Out in the Bay: Learning from asexuals about sex & relationships
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How do you define your sexuality? Most of us know roughly where we fall on the Kinsey scale that goes from zero (totally straight) to six (flaming queen or butchest of dykes). But have you considered another continuum, the asexual — allosexual one?
Science and technology journalist Angela Chen details it eloquently. Put crudely for space considerations though, the asexual — allosexual continuum has on one end folks repulsed by sex, and on the other end total horn-dogs, with most people — gay, straight and otherwise — between those extremes.
Chen, author of the book "ACE: What Asexuality Reveals About Desire, Society, and the Meaning of Sex," realized she was asexual ("ace") when she was 24 years old, after learning what asexuality really means.
"The first myth [about asexuality] is that people think that it's the same as celibacy, but it's not. Celibacy is a behavior," Chen tells us on this week's Out in the Bay — Queer Radio from SF. (https://www.outinthebay.org/learning-from-asexuals-about-sex-relationships/) "Asexuality is the lack of sexual attraction, not the lack of actually having sex," she says, adding that asexuality is a spectrum of experiences and that very few aces are sex-repulsed, as stereotypes lead us to believe.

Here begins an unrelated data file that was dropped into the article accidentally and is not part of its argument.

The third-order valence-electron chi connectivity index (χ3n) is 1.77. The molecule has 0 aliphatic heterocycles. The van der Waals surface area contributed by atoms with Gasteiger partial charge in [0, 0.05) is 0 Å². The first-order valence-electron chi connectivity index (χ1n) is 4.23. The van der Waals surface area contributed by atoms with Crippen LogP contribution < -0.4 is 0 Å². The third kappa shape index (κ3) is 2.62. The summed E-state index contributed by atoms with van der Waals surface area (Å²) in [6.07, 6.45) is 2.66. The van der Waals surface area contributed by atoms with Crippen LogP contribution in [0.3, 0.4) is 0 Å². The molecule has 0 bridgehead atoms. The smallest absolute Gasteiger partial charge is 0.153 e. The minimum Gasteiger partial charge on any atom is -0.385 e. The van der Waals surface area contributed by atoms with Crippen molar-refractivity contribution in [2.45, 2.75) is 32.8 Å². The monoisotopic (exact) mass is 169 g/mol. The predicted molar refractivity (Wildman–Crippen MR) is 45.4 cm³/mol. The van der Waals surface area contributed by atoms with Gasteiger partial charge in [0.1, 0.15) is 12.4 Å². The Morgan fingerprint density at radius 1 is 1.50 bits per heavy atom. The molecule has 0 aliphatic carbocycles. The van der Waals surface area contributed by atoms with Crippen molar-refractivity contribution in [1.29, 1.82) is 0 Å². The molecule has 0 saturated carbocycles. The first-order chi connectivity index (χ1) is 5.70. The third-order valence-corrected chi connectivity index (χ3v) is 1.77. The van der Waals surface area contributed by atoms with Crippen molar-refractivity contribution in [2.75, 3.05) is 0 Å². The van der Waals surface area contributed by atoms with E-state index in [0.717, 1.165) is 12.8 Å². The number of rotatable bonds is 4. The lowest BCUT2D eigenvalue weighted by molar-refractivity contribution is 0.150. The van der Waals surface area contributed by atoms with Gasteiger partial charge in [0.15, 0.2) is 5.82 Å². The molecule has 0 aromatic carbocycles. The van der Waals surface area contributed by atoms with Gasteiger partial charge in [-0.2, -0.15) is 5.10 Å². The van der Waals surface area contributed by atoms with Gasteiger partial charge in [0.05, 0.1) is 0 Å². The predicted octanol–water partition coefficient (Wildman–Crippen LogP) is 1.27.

"ACE" blends reporting, memoir, and provocative commentary on the relationship between sex, power, and politics in our culture. In Chen's words, her book "invites everyone to rethink pleasure and intimacy."
A chief concept in the book is how "compulsory sexuality" compels many of us to seek or consent to sex more than we really want to. Chen defines it as a "set of assumptions and behaviors that support the idea that every normal person is sexual, that not wanting (socially approved) sex is unnatural and wrong."
It's a liberating concept that illustrates how societal pressures influence not only our behavior along the Kinsey scale, but also how much sex we have (or don't) and why we pursue it (or don't).
Compulsory sexuality doesn't only harm asexuals, Chen says. Her book explores how misconceptions about asexuality and generally overlooking it hurt us all by limiting our definitions of identity, pleasure, desire, consent, and intimacy.
"Compulsory anything is the opposite of freedom," contends Chen. "Ace liberation will help everyone."
Hear more from Chen on this week's Out in the Bay - Queer Radio from San Francisco. The program re-airs 9:30 a.m. Saturday, February 13, on KSFP, 102.5 FM in SF only, and is available anytime, anywhere on Out in the Bay's website. Out in the Bay also airs at 10 p.m. Tuesdays on KALW, 91.7 FM throughout the Bay Area.
Eric Jansen hosts and Kendra Klang produces Out in the Bay — Queer Radio from San Francisco. Learn more and listen at https://www.outinthebay.org/
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